Going Disc-less: The Current State of Downloadable Gaming

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Three summers ago, including the one we just put behind us, Microsoft launched a downloadable games initiative for the Xbox 360 called “Summer of Arcade.” Every Wednesday in August 2008 they released a handful of downloadable games, giving video game players such gems as Geometry Wars: Retro Evolved 2, Braid, Bionic Commando Rearmed and Castle Crashers.

These titles made a big splash in the gaming community, so Microsoft held another Summer of Arcade in 2009. This time they released ‘Splosion Man, Marvel vs. Capcom 2, TMNT: Turtles in Time Re-Shelled, Trials HD and Shadow Complex. Once again, the Summer of Arcade’s lineup was much talked about.

Naturally, Microsoft’s Summer of Arcade resurfaced this past summer. Beginning on July 21, Microsoft started pumping out downloadable delights over Xbox Live Arcade. This summer’s games included Limbo, Castlevania: Harmony of Despair, Monday Night Combat and Lara Croft and the Guardian of Light.

Of course, Microsoft is not alone. Sony and Nintendo both have online platforms—the PlayStation Network on PlayStation 3 and WiiWare/Virtual Console on Wii—and put out bite-sized video games of their own. For example, Scott Pilgrim vs. the World: The Game came out on the PlayStation Network August 10, a full two weeks before the game was released on Xbox Live Arcade.

According to Forecasting and Analyzing Digital Entertainment, LLC (FADE), a market research firm with a focus on downloadable games, Microsoft amassed over $100 million from Xbox Live Arcade sales in 2009—a 200% increase from 2008, when the Summer of Arcade initiative first took shape.

So what is it about downloadable games that’s so appealing? For starters, they are considerably more affordable than retail titles. Downloadable games on XBLA or PSN are typically priced at $5, $10, $15 or $20. Retail games, on the other hand, release at $60. And just as downloadable games are more affordable for consumers, they are more affordable for developers to make.

Because downloadable games are more affordable to make, it allows developers to take more chances, to be more experimental with their game design—it’s far less damaging if a small game that took a few months to create tanks versus a billion dollar game that spent 2-5 years in development.

This contributed to a resurgence of classic gaming genres believed to have died off when the industry made the jump from 2-D pixilated sprites to 3-D polygons. Shadow Complex, which came out during 2009’s Summer of Arcade, is an undeniable homage to Super Nintendo’s Super Metroid. Games like Castle Crashers and Scott Pilgrim vs. the World: The Game harken back to the days of Double Dragon and Streets of Rage. And games such as Bionic Commando Rearmed and TMNT: Turtles in Time Re-Shelled are straight up remakes of NES- and SNES-era video games.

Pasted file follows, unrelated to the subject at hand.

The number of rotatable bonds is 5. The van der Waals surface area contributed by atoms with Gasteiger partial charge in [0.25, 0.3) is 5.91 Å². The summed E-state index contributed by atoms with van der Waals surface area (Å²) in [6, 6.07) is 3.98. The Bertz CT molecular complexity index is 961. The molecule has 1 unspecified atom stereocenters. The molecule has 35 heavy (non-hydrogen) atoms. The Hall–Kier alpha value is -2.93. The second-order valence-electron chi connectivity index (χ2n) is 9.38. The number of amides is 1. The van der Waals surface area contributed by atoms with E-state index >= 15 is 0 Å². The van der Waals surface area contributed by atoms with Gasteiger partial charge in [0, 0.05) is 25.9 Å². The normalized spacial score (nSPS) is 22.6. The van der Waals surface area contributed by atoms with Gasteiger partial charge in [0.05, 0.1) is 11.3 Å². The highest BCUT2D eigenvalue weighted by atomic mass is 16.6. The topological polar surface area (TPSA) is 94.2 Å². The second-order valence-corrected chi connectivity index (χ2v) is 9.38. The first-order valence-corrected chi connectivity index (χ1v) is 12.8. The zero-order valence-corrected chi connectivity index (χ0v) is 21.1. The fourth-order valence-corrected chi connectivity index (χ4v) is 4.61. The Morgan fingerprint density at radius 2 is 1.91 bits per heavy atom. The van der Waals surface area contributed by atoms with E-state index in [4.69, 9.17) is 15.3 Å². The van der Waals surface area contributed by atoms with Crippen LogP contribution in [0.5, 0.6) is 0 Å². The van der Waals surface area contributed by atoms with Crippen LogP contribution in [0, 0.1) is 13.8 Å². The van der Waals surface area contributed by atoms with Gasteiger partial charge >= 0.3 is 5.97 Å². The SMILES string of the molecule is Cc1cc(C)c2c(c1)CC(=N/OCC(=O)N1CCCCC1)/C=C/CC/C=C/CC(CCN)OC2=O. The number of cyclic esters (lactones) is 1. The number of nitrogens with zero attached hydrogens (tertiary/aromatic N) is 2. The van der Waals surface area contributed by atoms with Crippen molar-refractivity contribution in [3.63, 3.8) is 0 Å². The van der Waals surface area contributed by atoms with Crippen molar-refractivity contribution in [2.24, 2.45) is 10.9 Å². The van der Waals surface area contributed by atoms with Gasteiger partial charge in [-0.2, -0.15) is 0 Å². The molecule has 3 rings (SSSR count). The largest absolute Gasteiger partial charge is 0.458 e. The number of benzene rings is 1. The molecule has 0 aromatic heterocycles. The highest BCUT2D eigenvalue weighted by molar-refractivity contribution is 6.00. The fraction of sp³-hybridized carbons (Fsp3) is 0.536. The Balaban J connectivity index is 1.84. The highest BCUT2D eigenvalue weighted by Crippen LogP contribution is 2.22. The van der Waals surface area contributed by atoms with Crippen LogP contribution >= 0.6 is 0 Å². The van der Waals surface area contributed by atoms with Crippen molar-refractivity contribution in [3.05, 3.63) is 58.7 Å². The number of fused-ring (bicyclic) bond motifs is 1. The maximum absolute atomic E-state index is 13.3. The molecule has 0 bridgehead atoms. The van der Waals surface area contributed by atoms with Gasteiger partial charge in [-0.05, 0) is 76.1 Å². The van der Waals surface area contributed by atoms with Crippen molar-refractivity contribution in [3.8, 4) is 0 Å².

Essentially, downloadable games have given gamers exactly what they want—more affordable games, the kinds of games they love, and something to play during the summer when many have more time for gaming (summer break for students, vacation weeks for working stiffs).

Still, downloadable games have a long way to go. Microsoft and Nintendo both use their own currency—Microsoft Points and Wii Points—which can make purchasing games a hassle. Both Sony and Nintendo’s services are free to use, while an Xbox Live Gold subscription costs $7.99 for one month, $19.99 for three months and $49.99 for 12 months. And, starting November 1, Microsoft will be increasing those subscription prices to accommodate for their upcoming new features, such as ESPN on Xbox Live, their motion control-based initiative “Kinect”, and Hulu Plus.

Will this increase in price change the rapid growth of downloadable games? Chances are it won’t. Despite being the only online service with a subscription fee, as well as an obnoxious point-based currency, Xbox Live Arcade trumps both Sony and Nintendo in terms of downloadables purchased. It would seem, then, that gamers are willing to put up with inconveniences like poor pricing structures and hefty subscription fees for the sake of good, not to mention affordable, games. FADE’s market research certainly proves that, if nothing else.

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